Globally, March is observed as Women’s History Month, and March 8 is commemorated as International Women’s Day. These significant events serve as a timely reminder of the contributions made by women in a wide range of fields, including STEM, architecture, art, literature, Etc. Indian women have made significant contributions to the nation’s development by shaping the sociopolitical, economic, legal, and political landscape of the nation.
As history tends to ignore women’s participation, struggles, and narratives, it is crucial to document women in India’s history to reaffirm and reinstate their positions as leaders, reformers, and creators as well as to highlight the challenges women have faced in history to get to where they are today.
It is also crucial to employ an intersectional approach to women’s history, as women of different castes, genders, and religions have found less resonance and remembrance throughout history.
Women and their histories have been documented and disseminated through the lens of privileged heterosexual cisgender men, as well as through the lens of power structures from patriarchy, and institutionalised religions, to other dominant institutions. As a result, we have a strange and myopic history replete with the male gaze and power gaze.
It is critical to change, reclaim, and rebuild historical narratives about women through an intersectional lens that takes caste, class, religion, and gender into account.
Furthermore, because women’s histories have received less attention in historical accounts, documents, and narratives, these histories have remained in oral and story forms in our culture and society. Many women in India who fought and started leadership and feminist movements have gone undocumented. They are still unknown today.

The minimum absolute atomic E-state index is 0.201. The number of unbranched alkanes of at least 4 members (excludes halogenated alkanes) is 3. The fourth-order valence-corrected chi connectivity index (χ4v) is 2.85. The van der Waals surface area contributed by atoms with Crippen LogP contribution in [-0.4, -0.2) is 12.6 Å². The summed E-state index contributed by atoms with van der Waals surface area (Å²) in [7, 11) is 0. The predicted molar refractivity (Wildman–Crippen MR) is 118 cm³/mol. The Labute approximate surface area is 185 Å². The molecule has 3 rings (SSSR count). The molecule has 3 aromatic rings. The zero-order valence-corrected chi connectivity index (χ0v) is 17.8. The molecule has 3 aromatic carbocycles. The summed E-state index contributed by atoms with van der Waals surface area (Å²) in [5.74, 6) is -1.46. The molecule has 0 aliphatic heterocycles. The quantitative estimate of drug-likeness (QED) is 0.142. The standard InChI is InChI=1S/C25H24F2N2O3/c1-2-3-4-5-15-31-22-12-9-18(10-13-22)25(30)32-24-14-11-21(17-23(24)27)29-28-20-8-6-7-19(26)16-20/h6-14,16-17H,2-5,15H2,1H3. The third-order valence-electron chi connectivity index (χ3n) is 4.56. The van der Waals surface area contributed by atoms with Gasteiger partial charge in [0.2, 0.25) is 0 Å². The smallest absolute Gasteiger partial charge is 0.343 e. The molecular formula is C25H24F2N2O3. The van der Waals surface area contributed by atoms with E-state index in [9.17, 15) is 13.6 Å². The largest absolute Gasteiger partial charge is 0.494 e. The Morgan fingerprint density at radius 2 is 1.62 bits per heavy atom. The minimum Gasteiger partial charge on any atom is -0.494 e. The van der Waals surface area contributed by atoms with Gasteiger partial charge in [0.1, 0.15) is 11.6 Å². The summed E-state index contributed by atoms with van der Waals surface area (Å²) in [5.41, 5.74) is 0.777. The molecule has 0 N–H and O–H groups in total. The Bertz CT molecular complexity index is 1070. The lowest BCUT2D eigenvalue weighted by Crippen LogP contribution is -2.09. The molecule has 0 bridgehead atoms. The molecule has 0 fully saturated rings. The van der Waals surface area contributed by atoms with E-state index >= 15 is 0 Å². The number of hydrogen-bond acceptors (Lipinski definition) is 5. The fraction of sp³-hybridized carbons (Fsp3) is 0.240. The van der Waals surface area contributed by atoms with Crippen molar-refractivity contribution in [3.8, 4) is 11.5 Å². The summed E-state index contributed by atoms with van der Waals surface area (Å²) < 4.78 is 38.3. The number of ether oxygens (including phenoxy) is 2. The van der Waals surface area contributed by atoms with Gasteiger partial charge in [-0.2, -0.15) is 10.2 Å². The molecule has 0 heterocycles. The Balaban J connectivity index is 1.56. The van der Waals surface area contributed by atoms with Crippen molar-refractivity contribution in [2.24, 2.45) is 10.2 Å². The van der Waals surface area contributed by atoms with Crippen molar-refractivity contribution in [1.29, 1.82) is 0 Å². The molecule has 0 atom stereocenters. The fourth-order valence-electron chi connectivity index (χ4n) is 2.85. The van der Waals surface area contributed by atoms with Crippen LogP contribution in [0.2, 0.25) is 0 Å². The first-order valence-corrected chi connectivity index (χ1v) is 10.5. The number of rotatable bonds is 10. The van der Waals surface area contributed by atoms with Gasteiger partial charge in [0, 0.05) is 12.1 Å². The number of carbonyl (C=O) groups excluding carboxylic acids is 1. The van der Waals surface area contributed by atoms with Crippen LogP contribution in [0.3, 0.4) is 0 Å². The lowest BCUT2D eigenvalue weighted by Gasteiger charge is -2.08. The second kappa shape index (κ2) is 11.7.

In this context, we at Feminism In India invite submissions on Women’s History Month throughout March 2023. Here are some pointers for you to consider while writing your articles on this topic:
- Profiles of historical women from various geographical regions whose histories have not been documented, and ought to be mentioned.
- Reviews and commentary on women’s bodies of work ranging from art to literature, STEM to politics, and so on.
- Profiles of women, who left an imprint on history but are only known through oral traditions and historical accounts.
- Women from marginalised backgrounds: Dalits, Adivasis, religious minorities and Disabled women and their contributions
- Local and regional feminist and women’s movements, that have not been documented.
- The need for an intersectional perspective on women’s history
- Women’s resistance movements in the North East and Jammu and Kashmir
- Women in mythologies and their modern interpretations, especially intersectional feminist interpolations
- Personal essays about how historical women influenced individual journeys.
- Women’s representation in contemporary history from pop culture to literature and cinema.
This list is not exhaustive and you may feel free to write on topics within the theme that we may have missed out on here.
We look forward to your drafts and hope you enjoy writing them!
Featured Illustration: Ritika Banerjee for Feminism In India